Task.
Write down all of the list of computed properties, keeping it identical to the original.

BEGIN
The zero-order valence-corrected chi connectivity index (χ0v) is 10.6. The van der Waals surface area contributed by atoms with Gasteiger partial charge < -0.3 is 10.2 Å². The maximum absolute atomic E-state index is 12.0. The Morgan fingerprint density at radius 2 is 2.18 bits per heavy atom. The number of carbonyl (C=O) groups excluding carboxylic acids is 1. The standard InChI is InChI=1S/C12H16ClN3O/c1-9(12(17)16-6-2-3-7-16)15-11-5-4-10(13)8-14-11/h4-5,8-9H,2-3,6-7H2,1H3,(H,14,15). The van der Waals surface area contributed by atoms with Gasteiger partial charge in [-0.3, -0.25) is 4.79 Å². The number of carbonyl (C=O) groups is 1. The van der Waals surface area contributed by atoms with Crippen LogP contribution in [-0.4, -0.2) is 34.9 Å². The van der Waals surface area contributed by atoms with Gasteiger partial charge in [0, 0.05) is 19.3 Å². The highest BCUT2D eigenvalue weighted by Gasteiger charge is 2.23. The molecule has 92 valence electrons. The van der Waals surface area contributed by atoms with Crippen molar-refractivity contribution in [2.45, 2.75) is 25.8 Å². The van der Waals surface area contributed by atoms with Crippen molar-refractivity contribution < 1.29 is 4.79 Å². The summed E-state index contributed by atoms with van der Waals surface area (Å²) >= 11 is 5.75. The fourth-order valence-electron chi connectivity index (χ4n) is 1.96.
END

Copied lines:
The zero-order valence-corrected chi connectivity index (χ0v) is 10.6. The van der Waals surface area contributed by atoms with Gasteiger partial charge < -0.3 is 10.2 Å². The maximum absolute atomic E-state index is 12.0. The Morgan fingerprint density at radius 2 is 2.18 bits per heavy atom. The number of carbonyl (C=O) groups excluding carboxylic acids is 1. The standard InChI is InChI=1S/C12H16ClN3O/c1-9(12(17)16-6-2-3-7-16)15-11-5-4-10(13)8-14-11/h4-5,8-9H,2-3,6-7H2,1H3,(H,14,15). The van der Waals surface area contributed by atoms with Gasteiger partial charge in [-0.3, -0.25) is 4.79 Å². The number of carbonyl (C=O) groups is 1. The van der Waals surface area contributed by atoms with Crippen LogP contribution in [-0.4, -0.2) is 34.9 Å². The van der Waals surface area contributed by atoms with Gasteiger partial charge in [0, 0.05) is 19.3 Å². The highest BCUT2D eigenvalue weighted by Gasteiger charge is 2.23. The molecule has 92 valence electrons. The van der Waals surface area contributed by atoms with Crippen molar-refractivity contribution in [2.45, 2.75) is 25.8 Å². The van der Waals surface area contributed by atoms with Crippen molar-refractivity contribution < 1.29 is 4.79 Å². The summed E-state index contributed by atoms with van der Waals surface area (Å²) >= 11 is 5.75. The fourth-order valence-electron chi connectivity index (χ4n) is 1.96.